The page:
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Exclusive: Jeb Bush Explains Why He Opposes Voting Rights Act Provision

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Former Florida Gov. Jeb Bush came out against reauthorizing parts of the Voting Rights Act that were thrown out by the Supreme Court in 2013, suggesting he would resist bipartisan calls to reinstate a key component of the law if he became president.

In an interview with TIME Thursday, Bush said that states like Georgia no longer need to be covered by the now-defunct pre-clearance provisions, while controversial moves such as Alabama’s recent closure of motor vehicle offices are covered by the provisions that remain intact.

The interview clarified Bush’s comments earlier in the day, when he commented at a campaign event that he “[doesn’t] support reauthorizing it as it is,” which had been criticized by Hillary Clinton and the Democratic National Committee.

“What I’m saying is that, restoring this automatic pre-clearance process designed for an era of the 1960s is not relevant to 2015,” Bush said. “The rest of the Voting Rights Act has an important role to play.”

The Supreme Court struck down the formula used to determine which jurisdictions were subject to the strict review process under the law in a 5-4 decision in the case Shelby County v. Holder. The court ruled that the then-active standard, which involved locales that used “a test or device” as a prerequisite to registering to vote in the 1960s, was outdated and therefor unconstitutional. The ruling left the pre-clearance provisions intact, but unenforceable.

“I don’t think there’s a role for the federal government to play in most places, maybe some, but in most places where they did have a constructive role in the ‘60s,” Bush said Thursday morning at the Greater Des Moines Partnership Iowa Caucus Consortium Candidate Forum in response to a question from an audience member.

Speaking with TIME, Bush maintained that the rest of the law, which includes general prohibitions against voting discrimination, as well as specific provisions for bilingual ballots in many jurisdictions, are sufficient for the modern era.

“So if there’s cases where … there is egregious violations of access to the ballot in the here and now, in the present, sure, the law—the law exists,” Bush said.

Proponents of restoring the pre-clearance requirement, including most Democrats and some Republicans like former House Judiciary Committee Chairman Rep. Jim Sensenbrenner, have sought to draft a new formula for enforcing Section 5 of the Act, the provision that deals with federal review.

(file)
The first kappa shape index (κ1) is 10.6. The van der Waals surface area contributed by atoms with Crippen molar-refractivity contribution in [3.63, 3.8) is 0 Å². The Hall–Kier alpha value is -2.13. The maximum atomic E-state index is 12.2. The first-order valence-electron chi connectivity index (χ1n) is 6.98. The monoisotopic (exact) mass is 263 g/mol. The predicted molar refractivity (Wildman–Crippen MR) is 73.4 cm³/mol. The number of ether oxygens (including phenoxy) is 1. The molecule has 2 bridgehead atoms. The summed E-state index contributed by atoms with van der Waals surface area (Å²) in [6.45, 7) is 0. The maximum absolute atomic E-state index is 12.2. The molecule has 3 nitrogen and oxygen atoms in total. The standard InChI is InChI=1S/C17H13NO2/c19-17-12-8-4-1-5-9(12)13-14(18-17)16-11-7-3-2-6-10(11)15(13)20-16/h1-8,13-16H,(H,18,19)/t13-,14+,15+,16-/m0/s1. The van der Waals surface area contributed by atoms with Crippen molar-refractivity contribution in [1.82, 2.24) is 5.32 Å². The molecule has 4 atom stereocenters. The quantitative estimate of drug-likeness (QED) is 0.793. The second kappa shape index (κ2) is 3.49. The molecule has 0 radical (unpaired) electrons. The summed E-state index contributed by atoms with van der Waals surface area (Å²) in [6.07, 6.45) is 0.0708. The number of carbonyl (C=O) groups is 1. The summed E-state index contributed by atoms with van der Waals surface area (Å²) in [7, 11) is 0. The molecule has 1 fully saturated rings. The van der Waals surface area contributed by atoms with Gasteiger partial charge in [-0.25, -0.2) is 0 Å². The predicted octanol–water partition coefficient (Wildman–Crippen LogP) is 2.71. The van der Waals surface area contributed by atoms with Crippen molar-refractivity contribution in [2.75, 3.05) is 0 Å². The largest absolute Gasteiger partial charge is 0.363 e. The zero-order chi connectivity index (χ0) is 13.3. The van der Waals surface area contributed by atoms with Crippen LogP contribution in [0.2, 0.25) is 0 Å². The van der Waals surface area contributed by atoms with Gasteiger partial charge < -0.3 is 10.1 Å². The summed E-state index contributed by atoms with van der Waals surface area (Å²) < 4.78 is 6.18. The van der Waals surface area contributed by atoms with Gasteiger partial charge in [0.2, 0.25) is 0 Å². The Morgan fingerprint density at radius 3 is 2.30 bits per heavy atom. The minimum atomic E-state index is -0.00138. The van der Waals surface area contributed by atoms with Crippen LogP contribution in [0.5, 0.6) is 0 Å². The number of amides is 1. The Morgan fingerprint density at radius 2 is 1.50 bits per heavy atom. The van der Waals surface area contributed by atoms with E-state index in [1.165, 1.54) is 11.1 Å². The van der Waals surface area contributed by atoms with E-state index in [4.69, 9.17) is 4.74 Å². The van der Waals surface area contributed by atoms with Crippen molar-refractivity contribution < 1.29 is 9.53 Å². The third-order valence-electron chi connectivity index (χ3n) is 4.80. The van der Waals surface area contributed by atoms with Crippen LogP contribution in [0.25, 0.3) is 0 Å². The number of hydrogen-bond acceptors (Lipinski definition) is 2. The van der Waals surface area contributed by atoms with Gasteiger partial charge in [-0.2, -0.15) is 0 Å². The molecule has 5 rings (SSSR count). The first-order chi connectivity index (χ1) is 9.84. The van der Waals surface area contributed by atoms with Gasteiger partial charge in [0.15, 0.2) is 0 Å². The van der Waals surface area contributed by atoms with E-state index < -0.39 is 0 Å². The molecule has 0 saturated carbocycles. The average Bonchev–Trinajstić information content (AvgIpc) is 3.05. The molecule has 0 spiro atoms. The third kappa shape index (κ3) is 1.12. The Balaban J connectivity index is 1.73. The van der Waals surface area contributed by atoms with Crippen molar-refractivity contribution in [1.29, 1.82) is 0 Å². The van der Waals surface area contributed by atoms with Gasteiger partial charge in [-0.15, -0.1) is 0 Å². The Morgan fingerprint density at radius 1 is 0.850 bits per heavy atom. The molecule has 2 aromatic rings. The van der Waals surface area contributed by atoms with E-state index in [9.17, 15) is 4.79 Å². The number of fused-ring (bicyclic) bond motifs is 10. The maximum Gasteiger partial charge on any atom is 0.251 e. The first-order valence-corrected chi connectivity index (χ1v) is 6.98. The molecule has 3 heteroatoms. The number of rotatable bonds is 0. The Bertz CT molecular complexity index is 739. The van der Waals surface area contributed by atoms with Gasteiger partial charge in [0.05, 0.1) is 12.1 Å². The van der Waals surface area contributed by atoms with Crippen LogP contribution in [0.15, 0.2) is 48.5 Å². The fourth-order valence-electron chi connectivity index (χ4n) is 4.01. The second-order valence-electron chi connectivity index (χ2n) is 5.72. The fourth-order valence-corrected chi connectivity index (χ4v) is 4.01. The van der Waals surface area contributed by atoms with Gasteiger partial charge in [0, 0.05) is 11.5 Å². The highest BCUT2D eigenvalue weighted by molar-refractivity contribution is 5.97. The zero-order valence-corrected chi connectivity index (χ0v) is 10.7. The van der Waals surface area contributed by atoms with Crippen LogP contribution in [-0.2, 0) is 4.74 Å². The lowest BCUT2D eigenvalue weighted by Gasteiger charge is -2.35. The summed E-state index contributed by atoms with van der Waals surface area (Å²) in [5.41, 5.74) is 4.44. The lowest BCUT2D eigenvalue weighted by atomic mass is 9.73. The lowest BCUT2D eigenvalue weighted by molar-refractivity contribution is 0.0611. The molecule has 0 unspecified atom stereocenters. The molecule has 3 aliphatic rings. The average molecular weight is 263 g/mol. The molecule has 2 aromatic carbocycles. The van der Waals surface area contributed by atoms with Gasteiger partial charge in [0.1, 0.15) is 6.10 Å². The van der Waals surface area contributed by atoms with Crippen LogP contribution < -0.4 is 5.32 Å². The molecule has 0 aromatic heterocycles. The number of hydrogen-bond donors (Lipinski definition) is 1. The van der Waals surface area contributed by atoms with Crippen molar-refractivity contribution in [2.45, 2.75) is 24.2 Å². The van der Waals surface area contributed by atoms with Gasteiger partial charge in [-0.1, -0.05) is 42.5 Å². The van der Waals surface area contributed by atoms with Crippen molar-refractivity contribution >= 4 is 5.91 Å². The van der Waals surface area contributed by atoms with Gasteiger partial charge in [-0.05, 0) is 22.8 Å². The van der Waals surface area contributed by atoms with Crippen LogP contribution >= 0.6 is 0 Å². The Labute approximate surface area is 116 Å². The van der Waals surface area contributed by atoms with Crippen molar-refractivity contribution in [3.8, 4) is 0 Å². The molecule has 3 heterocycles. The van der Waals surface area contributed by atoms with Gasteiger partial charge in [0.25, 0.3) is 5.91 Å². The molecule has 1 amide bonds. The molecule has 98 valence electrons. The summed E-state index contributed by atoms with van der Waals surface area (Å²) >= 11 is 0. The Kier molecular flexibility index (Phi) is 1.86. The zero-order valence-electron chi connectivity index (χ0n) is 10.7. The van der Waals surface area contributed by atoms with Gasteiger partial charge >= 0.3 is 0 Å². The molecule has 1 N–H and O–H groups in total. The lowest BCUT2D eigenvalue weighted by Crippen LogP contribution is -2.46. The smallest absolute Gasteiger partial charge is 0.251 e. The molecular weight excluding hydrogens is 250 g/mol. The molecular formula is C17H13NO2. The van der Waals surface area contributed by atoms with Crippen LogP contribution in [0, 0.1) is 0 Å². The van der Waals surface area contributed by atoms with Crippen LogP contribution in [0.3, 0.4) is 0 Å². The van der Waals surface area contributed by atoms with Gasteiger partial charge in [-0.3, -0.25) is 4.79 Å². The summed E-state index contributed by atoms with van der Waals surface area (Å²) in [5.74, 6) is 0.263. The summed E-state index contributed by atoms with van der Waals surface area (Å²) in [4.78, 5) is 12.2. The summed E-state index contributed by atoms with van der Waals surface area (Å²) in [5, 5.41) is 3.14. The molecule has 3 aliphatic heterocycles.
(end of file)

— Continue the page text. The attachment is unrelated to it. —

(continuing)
“They want to reauthorize the Article 5 portion of this, and it’s time to move on,” Bush said. “Look, in—I think Georgia is the example that people use, African-American turn-out is higher than it is amongst white voters. There’s early voting, there’s all sorts of access. Percentage of vote is higher.”

“There is a point to say that whatever was done to create that environment, we should hail it as a success, and assume that states have the capability to do what’s right,” Bush added.

According to a U.S. Census Bureau survey released in 2013, in November 2012, Black turnout, at 66.2%, was higher nationally than non-Hispanic Whites, at 64.1%, for the first time since the agency began releasing such figures in 1996. In Georgia, it was up between 0 and 5.9% according to the report.

Bush said he was unfamiliar with the ongoing controversy in Alabama, in which the state is closing driver’s license centers in many poor and minority communities due to budget cuts. The state’s voter identification law requires that voters posses identification to vote. Combined, critics argue, it is an effort to depress minority turnout in the state. Bush said he thought the current law allowed officials enough authority to investigate the claims.

“I don’t know the case of Alabama,” Bush told TIME. “Typically when you close DMVs it’s because of budget considerations. I can’t comment on that. But the existing law allows for some ability to inquire about that and look into it.”

Hillary Clinton criticized Bush’s comments in a tweet Thursday afternoon.


“Jeb Bush’s opposition to the reauthorization of the Voting Rights Act can only mean one of two things: he is either oblivious to the voter suppression tactics that have been deployed against women, students, seniors, and communities of color in recent elections, or he agrees with those efforts,” said DNC National Director of Voter Expansion Pratt Wiley in a statement. “Given the fact that voter restriction efforts in states like Alabama and Kansas have received national attention in the past few weeks, I think it’s safe to say that Bush is not oblivious.”

With reporting by Maya Rhodan / Washington.

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